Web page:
The government will freeze fuel duty for the ninth year in a row, the prime minister has announced.
Theresa May told the Conservative conference that a car is not luxury for many.
Chancellor Philip Hammond has said the policy saved drivers money, but would cost the Treasury £38bn if it continued for another three years.
Transport camapigners reacted angrily to the freeze
Darren Shirley, chief executive at Campaign for Better Transport, said: 'This announcement contrasts jarringly with the Government's insistence on pressing ahead with raising regulated rail fares by 3.2 per cent in January 2019. Many rail passengers will be paying more than £100 extra for their season tickets next year. Passengers deserve a fares freeze, especially in the light of the recent disruption on the railways.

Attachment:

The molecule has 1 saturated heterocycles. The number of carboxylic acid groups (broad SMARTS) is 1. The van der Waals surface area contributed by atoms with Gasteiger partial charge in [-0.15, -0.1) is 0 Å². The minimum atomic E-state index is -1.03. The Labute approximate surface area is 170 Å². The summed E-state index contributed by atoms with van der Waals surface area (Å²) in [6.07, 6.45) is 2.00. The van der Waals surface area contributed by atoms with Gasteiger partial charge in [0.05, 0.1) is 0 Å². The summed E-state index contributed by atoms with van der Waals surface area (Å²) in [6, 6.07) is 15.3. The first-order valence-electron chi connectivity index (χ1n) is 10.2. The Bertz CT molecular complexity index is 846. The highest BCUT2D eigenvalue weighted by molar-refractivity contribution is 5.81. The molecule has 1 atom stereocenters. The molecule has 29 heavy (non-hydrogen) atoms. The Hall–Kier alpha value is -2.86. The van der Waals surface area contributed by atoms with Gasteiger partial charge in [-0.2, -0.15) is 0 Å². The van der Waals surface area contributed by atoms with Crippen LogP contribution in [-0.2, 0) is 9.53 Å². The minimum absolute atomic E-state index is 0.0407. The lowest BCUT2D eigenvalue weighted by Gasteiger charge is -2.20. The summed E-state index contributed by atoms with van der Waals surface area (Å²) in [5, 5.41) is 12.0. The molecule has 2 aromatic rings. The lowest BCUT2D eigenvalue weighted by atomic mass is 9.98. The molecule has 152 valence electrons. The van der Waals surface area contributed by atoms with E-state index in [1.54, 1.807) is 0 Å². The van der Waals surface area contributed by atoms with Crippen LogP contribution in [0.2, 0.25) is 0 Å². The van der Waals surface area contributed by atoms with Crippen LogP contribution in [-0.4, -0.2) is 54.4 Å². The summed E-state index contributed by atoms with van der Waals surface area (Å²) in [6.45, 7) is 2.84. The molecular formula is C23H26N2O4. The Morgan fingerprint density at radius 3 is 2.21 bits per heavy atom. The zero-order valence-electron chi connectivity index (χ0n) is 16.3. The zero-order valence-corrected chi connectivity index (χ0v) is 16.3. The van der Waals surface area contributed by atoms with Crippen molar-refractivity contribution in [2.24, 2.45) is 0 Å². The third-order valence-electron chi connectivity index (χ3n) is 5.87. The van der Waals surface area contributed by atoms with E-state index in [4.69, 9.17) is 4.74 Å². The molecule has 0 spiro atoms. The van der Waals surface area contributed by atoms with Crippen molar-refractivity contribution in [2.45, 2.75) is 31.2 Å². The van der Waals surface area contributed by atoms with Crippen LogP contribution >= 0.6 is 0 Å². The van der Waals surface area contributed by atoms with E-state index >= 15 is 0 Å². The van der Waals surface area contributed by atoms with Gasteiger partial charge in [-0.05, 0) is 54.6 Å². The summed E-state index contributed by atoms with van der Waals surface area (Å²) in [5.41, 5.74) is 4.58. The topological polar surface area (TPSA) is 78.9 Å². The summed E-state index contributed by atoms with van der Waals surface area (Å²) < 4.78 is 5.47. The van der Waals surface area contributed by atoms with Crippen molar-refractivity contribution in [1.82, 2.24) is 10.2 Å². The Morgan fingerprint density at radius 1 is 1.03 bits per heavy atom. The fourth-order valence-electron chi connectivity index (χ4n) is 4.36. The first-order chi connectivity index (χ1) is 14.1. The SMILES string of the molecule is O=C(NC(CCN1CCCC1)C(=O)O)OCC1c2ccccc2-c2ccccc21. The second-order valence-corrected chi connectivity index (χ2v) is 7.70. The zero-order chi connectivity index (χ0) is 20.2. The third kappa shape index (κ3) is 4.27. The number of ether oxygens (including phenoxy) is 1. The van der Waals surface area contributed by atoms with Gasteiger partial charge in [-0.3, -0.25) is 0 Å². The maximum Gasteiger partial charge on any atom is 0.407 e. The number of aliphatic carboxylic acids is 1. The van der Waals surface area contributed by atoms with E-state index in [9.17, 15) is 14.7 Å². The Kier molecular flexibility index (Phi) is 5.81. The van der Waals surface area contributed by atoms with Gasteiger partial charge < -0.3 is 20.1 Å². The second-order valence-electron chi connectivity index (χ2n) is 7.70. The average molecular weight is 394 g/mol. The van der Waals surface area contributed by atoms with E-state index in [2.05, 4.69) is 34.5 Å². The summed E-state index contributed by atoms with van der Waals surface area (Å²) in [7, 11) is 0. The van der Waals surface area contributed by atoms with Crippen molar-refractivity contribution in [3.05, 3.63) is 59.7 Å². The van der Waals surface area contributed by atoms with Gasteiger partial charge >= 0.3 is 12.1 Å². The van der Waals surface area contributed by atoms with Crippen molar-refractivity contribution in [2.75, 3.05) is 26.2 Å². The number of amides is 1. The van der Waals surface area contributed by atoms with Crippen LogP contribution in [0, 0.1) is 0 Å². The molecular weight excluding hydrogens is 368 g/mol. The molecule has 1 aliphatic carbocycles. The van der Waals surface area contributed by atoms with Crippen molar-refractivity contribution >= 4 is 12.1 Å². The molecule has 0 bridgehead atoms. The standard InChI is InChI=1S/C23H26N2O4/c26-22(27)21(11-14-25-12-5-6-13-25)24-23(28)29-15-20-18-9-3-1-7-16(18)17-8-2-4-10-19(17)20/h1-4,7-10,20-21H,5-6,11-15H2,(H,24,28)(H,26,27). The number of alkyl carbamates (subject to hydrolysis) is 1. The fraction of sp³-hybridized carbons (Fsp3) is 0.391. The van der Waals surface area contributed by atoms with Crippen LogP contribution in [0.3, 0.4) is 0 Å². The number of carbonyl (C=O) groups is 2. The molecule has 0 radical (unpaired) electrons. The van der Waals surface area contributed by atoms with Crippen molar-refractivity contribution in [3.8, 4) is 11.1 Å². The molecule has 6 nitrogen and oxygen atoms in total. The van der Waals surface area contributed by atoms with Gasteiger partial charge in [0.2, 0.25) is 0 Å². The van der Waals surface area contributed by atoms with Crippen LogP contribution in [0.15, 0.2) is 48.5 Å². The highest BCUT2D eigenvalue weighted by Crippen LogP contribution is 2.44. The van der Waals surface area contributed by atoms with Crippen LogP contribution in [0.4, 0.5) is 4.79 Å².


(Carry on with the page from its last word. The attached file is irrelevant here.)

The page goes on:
'Freezing fuel duty is an extremely expensive policy. This money could be used to give people real travel choices, protecting lifeline bus services and mending potholes that are the scourge of drivers and cyclists alike.'